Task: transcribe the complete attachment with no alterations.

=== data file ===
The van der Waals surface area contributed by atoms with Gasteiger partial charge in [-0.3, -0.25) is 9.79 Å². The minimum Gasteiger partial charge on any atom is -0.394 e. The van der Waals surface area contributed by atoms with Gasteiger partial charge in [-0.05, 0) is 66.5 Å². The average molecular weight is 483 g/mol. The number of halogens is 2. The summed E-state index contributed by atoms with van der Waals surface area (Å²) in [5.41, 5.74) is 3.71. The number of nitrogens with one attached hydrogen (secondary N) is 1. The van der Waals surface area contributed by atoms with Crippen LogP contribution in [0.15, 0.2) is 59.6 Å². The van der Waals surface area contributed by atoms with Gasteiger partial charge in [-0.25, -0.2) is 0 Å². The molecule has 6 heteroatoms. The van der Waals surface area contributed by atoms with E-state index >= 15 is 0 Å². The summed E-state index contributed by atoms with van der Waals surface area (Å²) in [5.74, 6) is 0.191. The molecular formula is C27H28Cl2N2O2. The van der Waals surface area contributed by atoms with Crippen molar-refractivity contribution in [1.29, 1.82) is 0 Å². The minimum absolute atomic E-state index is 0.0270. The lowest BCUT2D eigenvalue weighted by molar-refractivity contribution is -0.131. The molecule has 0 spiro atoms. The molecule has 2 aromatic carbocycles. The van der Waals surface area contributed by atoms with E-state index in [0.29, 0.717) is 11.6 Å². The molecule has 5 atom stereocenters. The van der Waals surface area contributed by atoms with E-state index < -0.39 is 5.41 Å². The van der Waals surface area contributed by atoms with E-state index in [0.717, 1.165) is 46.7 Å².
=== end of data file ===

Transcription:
The van der Waals surface area contributed by atoms with Gasteiger partial charge in [-0.3, -0.25) is 9.79 Å². The minimum Gasteiger partial charge on any atom is -0.394 e. The van der Waals surface area contributed by atoms with Gasteiger partial charge in [-0.05, 0) is 66.5 Å². The average molecular weight is 483 g/mol. The number of halogens is 2. The summed E-state index contributed by atoms with van der Waals surface area (Å²) in [5.41, 5.74) is 3.71. The number of nitrogens with one attached hydrogen (secondary N) is 1. The van der Waals surface area contributed by atoms with Crippen LogP contribution in [0.15, 0.2) is 59.6 Å². The van der Waals surface area contributed by atoms with Gasteiger partial charge in [-0.25, -0.2) is 0 Å². The molecule has 6 heteroatoms. The van der Waals surface area contributed by atoms with E-state index >= 15 is 0 Å². The summed E-state index contributed by atoms with van der Waals surface area (Å²) in [5.74, 6) is 0.191. The molecular formula is C27H28Cl2N2O2. The van der Waals surface area contributed by atoms with Crippen molar-refractivity contribution in [1.29, 1.82) is 0 Å². The minimum absolute atomic E-state index is 0.0270. The lowest BCUT2D eigenvalue weighted by molar-refractivity contribution is -0.131. The molecule has 0 spiro atoms. The molecule has 2 aromatic carbocycles. The van der Waals surface area contributed by atoms with E-state index in [0.29, 0.717) is 11.6 Å². The molecule has 5 atom stereocenters. The van der Waals surface area contributed by atoms with E-state index < -0.39 is 5.41 Å². The van der Waals surface area contributed by atoms with E-state index in [0.717, 1.165) is 46.7 Å².